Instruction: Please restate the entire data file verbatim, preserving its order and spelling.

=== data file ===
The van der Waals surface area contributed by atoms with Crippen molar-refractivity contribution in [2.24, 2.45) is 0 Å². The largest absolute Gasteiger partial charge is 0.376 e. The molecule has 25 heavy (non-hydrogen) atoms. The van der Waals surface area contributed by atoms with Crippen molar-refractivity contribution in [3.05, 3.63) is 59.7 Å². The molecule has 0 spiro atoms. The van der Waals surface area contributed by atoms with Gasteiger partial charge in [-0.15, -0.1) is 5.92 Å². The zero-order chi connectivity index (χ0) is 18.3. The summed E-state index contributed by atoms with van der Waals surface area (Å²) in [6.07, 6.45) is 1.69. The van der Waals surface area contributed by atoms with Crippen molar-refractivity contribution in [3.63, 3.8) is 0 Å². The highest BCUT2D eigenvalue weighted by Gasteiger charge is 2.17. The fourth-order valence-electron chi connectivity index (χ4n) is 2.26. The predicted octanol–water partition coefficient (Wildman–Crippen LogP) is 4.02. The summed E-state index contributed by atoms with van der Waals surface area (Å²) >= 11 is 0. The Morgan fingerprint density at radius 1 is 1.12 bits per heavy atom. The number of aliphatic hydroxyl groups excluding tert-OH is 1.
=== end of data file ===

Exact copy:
The van der Waals surface area contributed by atoms with Crippen molar-refractivity contribution in [2.24, 2.45) is 0 Å². The largest absolute Gasteiger partial charge is 0.376 e. The molecule has 25 heavy (non-hydrogen) atoms. The van der Waals surface area contributed by atoms with Crippen molar-refractivity contribution in [3.05, 3.63) is 59.7 Å². The molecule has 0 spiro atoms. The van der Waals surface area contributed by atoms with Gasteiger partial charge in [-0.15, -0.1) is 5.92 Å². The zero-order chi connectivity index (χ0) is 18.3. The summed E-state index contributed by atoms with van der Waals surface area (Å²) in [6.07, 6.45) is 1.69. The van der Waals surface area contributed by atoms with Crippen molar-refractivity contribution in [3.63, 3.8) is 0 Å². The highest BCUT2D eigenvalue weighted by Gasteiger charge is 2.17. The fourth-order valence-electron chi connectivity index (χ4n) is 2.26. The predicted octanol–water partition coefficient (Wildman–Crippen LogP) is 4.02. The summed E-state index contributed by atoms with van der Waals surface area (Å²) >= 11 is 0. The Morgan fingerprint density at radius 1 is 1.12 bits per heavy atom. The number of aliphatic hydroxyl groups excluding tert-OH is 1.